It’s already the middle of June. This fact truly baffles me. Yes, I’m susceptible to the nostalgia, the rush of emotion that comes with the end of school year and arrival of summer, but this time, this year, it is more. The past several months have been an existential blur in my world and I find myself squinting to see it all, knowing full well that I won’t, that there are times in life that will, almost by definition, remain mysterious, unknowable, deeply affecting.
Let’s back up.
I mentioned something on Instagram and Facebook, but not here, and that something is that my mother was diagnosed with cancer in mid-December. Out of the proverbial blue. I got the call on a Friday afternoon, just as I was about to host a play date for my youngest daughter. By Sunday, my mother was speaking on the telephone with an esteemed surgeon and by the following Friday, she was in surgery with this brilliant man. The surgery, thank goodness, was a tremendous success, and Mom healed remarkably well. Then she began an 18-week course of weekly chemo treatments. I went with her most Tuesdays and though I have real anxiety about medical stuff (caused, I suspect, by my miscarriage and Dad’s illness), I showed up each week and sat with her and we had the most wonderful conversations and we laughed a lot too.
And then her treatment was over and they scheduled her for a scan and she went in for it and we waited for the results and then my sister and I went in with Mom, on yet another Tuesday, and her oncologist came in the room and told us something glorious, that her scan was clear and that she’s now in remission. Oh did we breathe in that moment. The world was different when we left Sloan-Kettering that day, its hues brighter. I took a photo of Mom sitting on the front stoop of our childhood home. She didn’t just look okay for what she had weathered. She looked beautiful.
And here I am, here we are all, on the other side, trying to resume normal life, but I find myself wondering what that means. I am changed. Again. I lost Dad in 2008, almost eight years ago, but the loss is in many ways still fresh, still raw. And now this experience with Mom? It has scared me; it scares me still. At times, it has all felt truly unfair and like too much to bear, but this is not about fairness. We cross fingers; we say I love you and thank you and pretty please; we push through. Again and anew. Always.
But now: things have brightened. It is summer.
How do I want to spend this summer? This is the question I keep asking myself, and considering. I know that I want this summer to be about time with my man and sweet girls. I know that I want to devour good books. I know that I want to write because writing is akin to breathing for me. I have been unable to write much in the past several months because I’ve been so distracted and drained, my heart and mind tethered so tightly to an uncertain reality rather than to the cherished world of my imagination. I’ve forgiven myself for this, and continue to forgive; it all makes sense.
What I really want, I suppose, is to spend the next couple months asking and living the questions I haven’t had or made time for, questions that don’t fit snugly into short blog posts or even into long novels. Questions, private and profound, about myself and my life and the world, about who I am and what I’ve been through, and where it is I hope to go. On a basic level, I hope to have a summer of slow moments of noticing, of life, of love, of lightness. Lightness, please.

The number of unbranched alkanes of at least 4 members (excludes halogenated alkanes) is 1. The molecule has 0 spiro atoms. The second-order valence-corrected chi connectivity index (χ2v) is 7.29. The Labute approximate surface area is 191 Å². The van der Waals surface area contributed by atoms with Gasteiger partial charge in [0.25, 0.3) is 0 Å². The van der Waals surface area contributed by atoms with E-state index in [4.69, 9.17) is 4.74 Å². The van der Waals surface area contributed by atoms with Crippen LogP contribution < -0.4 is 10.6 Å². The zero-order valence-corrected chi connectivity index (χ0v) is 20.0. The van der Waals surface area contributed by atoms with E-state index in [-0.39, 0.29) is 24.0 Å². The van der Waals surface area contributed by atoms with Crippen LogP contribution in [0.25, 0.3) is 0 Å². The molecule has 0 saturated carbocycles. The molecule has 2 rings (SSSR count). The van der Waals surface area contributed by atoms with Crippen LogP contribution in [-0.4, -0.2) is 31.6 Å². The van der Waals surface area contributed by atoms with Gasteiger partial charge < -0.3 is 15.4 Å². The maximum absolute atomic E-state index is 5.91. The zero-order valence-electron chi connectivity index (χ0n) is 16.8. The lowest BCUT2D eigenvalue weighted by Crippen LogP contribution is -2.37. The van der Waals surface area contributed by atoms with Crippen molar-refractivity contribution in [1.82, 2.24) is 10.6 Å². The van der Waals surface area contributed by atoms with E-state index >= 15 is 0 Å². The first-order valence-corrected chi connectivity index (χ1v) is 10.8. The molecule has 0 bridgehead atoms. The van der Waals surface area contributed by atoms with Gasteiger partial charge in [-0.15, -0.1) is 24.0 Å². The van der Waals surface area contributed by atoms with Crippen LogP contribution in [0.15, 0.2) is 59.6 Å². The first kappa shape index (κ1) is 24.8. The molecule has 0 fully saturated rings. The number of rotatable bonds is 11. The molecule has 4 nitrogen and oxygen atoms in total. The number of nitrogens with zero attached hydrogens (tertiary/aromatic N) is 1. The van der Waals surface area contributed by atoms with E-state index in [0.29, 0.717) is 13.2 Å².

Last week, I watched my tiniest babe graduate from preschool. She wore her little white dress and leopard shows and cap and gown and received a diploma and she was so excited. Her big sisters got her a graduation emoji cookie. We said goodbye to our preschool after more than seven great years.
Yesterday was my big girls’ last day of school. I had Husband snap this picture of us. I watched both of them walk through the white arch I walked through so many times in my day, into the second and fourth grades, and my oldest daughter had a touching Third Grade Farewell Ceremony. She was so big and poised up there on stage in her bohemian jumpsuit and brown glasses, singing and smiling, and I found myself filling to the brim with bright memories and fierce love, overcome with electric pride and bittersweet disbelief.
And then last night, I went to my nephew’s Dalton high school graduation. I sat in the audience and watched a slideshow of the Class of 2016. There was a picture of each child as a baby and then as a high school senior.
Then and Now.
I didn’t know most of these kids and yet I sobbed because I felt it, the keen, unrelenting march of time, of change. I couldn’t help but imagine my nine-year-old up on that very stage, tossing her black cap in the air. My nephew, a cellist, played with a quintet on stage during the ceremony. The yellow tassel from his cap kept getting in his face, making us all chuckle. But then they played and it was gorgeous and stirring and I cried some more when my sister sitting beside me said she was thinking of Dad. Dad who loved music; Dad who would have been so wildly proud.
One night a few months ago, I called Mom to check in and see how she was feeling and I can’t remember what the answer was on that particular day, whether she was feeling alright or ill, but I do remember her saying something else, something philosophical and wonderful and true. Something that has stayed with me. Something like: Maids, I’ve been thinking about it and the truth is that all we have is today. All we’ve ever had is today.
I hope all of us have summers filled with the people and things we love most, with work and wonder that is meaningful, with time to curl up with good books and to ask the big beautiful questions that transcend the static of the everyday, with sunshine hugs and lemonade laughter and todays so blazingly bright we might never forget them.